About 770,000 households, a third of the total, were placed in that category in 2009, an increase from 618,000 over the previous year.
The term is used when more than 10 per cent of income is spent on household fuel.
The Scottish Government, which published the figures, is committed to wiping out the problem "as far as is reasonably practicable" in the next six years.
The trend has increased each year since 2003-4, when 350,000 households were assessed as fuel-poor.
Housing charity Shelter Scotland said the number brings "shame" on the nation, and warned the 2016 target is likely to be missed.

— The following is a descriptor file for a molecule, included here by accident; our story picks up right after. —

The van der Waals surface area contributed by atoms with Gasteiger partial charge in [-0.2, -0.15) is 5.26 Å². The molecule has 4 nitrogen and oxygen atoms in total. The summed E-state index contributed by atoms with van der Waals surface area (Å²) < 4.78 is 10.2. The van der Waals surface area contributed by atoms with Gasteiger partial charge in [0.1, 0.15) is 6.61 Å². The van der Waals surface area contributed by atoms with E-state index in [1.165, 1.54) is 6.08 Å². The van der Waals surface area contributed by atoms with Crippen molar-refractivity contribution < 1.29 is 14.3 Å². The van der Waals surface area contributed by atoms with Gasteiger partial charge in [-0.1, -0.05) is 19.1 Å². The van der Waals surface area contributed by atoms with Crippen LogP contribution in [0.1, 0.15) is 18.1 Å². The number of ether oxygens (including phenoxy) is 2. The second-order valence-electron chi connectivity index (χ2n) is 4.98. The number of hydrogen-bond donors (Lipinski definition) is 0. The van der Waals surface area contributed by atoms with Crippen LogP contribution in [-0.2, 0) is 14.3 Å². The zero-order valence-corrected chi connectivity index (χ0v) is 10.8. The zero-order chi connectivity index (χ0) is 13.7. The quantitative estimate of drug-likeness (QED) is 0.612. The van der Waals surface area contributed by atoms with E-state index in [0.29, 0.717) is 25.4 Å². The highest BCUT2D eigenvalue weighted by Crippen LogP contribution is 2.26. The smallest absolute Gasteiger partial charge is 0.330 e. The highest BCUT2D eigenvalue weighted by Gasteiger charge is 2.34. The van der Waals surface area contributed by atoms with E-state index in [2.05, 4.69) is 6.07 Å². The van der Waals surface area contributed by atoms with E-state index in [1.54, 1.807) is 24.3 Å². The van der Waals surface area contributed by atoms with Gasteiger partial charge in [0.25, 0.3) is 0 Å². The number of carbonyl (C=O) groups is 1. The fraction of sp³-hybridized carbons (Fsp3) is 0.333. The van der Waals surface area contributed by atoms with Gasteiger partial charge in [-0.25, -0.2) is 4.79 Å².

Housing and communities minister Alex Neil said: "Scotland is leading the way in helping households reduce the amount of fuel they need to buy.
"And another 140,000 hard-pressed households in Scotland have benefited from better insulated and energy-fit homes, saving millions of pounds on fuel bills.
"However, it is bitterly cold and we know many hard-pressed households are struggling with fuel bills."
Graeme Brown, director of Shelter Scotland, said: "For one of the world's more wealthy countries like Scotland to now have more than one third of its households, 770,000, living in fuel poverty or extreme fuel poverty brings shame on our nation.
"If this trend continues the Scottish Government is never going to hit its target of eradicating fuel poverty and certainly has no hope of meeting the 2016 pledge."